When painter Shabana Kauser’s parents — both Pakistani immigrants — upended their lives to move from Azad, Kashmir, to London in 1975, Kauser’s older sister Samina, their firstborn, was forced to stay behind, her relocation documents unapproved by the Pakistani government, which oversees Kashmir. As a result, Kauser didn’t get the chance to meet Samina until 1985, when Samina was finally granted legal status to reunite with her family in the U.K. “I had a fusion of two cultures. She had one very strong culture,” Kauser said of her sister, who wore a traditional blue dupatta [a South Asian scarf] when they first met. “I was looking at her and thinking, ‘How exciting is that?’ And that’s the kind of memory I had of my sister. And I wanted to capture that initial memory.”
Today, that memory hangs on the walls at the 21c Museum Hotel in Bentonville, in the form of a lavish, oversized portrait, joined by Kauser’s painting of the London-based Urdu teacher who taught Kauser her native tongue. Kauser’s paintings, several of which are on display in a show she calls “Journey” at Argenta Gallery through Wednesday, July 17 — emerged from a seven-year period during which Kauser was living in Arkansas thanks to her husband’s work visa in 2008, but was not allowed to work in the U.S., despite having left a thriving career in corporate IT behind her. I talked with Kauser ahead of that show.
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What has your journey been like?
Wow. My journey’s been crazy. If you’d said to me 15 years ago, “You’re going to move from Central London, you’re going to leave your corporate job, you’re going to move to Arkansas, and one day you’re going to start to talk about your culture through your artwork and people are going to completely embrace it and ask you tons of questions and it’s going to roll on from there,” I would have just sat there laughing for hours with tears coming down my face. It’s been a really crazy journey.
Moving to the U.S. was really unexpected. We arrived on a work visa for my husband, which meant he could legally work here, but I couldn’t do anything for seven years. So I went from a really busy, crazy exciting life in London to moving to Fayetteville, Arkansas, not being able to do anything. It was soul destroying. It really clips your wings. Through sheer boredom I discovered my passion for creating and that was a highlight about moving to the U.S.
When did you start painting? What was it like?
I hadn’t painted before I took some local classes here and I thought, this is fun. I didn’t take it too seriously because the pressure was off and I just thought just enjoy it and just learn. When I got my green card I decided to launch my art full time.
My first show was in downtown Rogers. Come the day of the art reception we had people pouring in the door. It was a really crazy good event. It got me thinking about my journey to the U.S., my struggle with the legal system and the sheer changes of moving to another country. That got me thinking about my parents’ journey and the women in my life.
Describe your process of starting a new work.
I use my own props and models. My dupattas and jewelry are often purchased in the U.K., from small, local South Asian retailers. During my last visit, my sister and I drove to London and spent an entire day looking for bargain dupattas, fabrics and jewelry. Nothing beats seeing and touching the fabrics and jewelry in person. Then, to be able to study them up close when I add fine details to my oil paintings is crucial.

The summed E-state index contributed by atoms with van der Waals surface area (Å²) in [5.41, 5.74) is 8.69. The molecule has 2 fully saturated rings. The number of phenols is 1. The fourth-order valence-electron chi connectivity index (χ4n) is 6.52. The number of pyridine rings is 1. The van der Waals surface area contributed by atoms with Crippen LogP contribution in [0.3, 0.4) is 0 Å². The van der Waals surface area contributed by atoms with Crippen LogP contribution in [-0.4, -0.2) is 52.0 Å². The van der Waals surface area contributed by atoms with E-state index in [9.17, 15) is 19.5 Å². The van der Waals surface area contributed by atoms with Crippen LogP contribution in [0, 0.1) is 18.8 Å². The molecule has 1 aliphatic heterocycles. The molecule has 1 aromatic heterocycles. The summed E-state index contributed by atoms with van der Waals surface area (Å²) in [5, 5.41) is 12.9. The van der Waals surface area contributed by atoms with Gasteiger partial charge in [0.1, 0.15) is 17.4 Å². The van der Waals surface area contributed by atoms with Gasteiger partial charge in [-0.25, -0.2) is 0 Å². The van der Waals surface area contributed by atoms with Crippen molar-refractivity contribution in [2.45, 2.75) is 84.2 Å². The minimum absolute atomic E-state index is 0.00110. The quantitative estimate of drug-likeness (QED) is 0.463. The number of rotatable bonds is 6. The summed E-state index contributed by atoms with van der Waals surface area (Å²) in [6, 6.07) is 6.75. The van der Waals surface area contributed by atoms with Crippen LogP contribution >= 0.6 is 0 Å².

Right now, I’m working on a self-portrait. I began by selecting the dupatta I wanted. I chose a vibrant green one with gold trim. The Pakistan flag is green and white, so this particular dupatta made sense.
It’s very difficult when you look at the traditional dupattas. They’re so beautiful and have so many details. It’s very difficult for me not to show those off in my oil paintings. That’s what people are enjoying — looking at things close up and discussing it and having a discussion about culture and fabrics and jewelry and the women behind it. It opens up so much conversation with people.
What was it like to meet your sister for the first time?
Lots of different emotions come to mind. My siblings and I spoke English amongst ourselves, but knew to speak to Urdu to our elders. It was strange to meet our sister, who was only a few years older than us, who could only communicate in Urdu. We also wore Western clothes and she was wearing traditional Pakistani clothes with a dupatta.
Despite our different upbringings, I remember bonding with her instantly. This was mainly through the exchange of language. She helped me fine-tune my Urdu written and spoken skills, and in exchange I helped her with English. We have been close ever since, not just as sisters; we are also best friends.
You were injured in a car wreck in 2018. Can you recount the accident and the rehabilitation that you’ve endured? How has that changed your artwork?
It’s crazy how something unexpected like that can change your plans so quickly! It affected my lower back and leg. Therefore, it limited my ability to move and walk. I’d have days, and at times weeks, of resting due to agonizing pain, and then going from one back specialist appointment to another with no improvement. I was determined to get better and continue with my art.
Being the daughter of Pakistani immigrants to the U.K. and an immigrant to the U.S. myself, it’s amazing how you look for ways to achieve something rather than spending too much time with the problem. My parents always had a strong work ethic and a can-do attitude, and that is what I’ve always known. The pain caused due to the car wreck just made me really focus on where I wanted to go, and what I could achieve with the limitations I was dealing with. I am proud of what I did achieve within the nine months of suffering.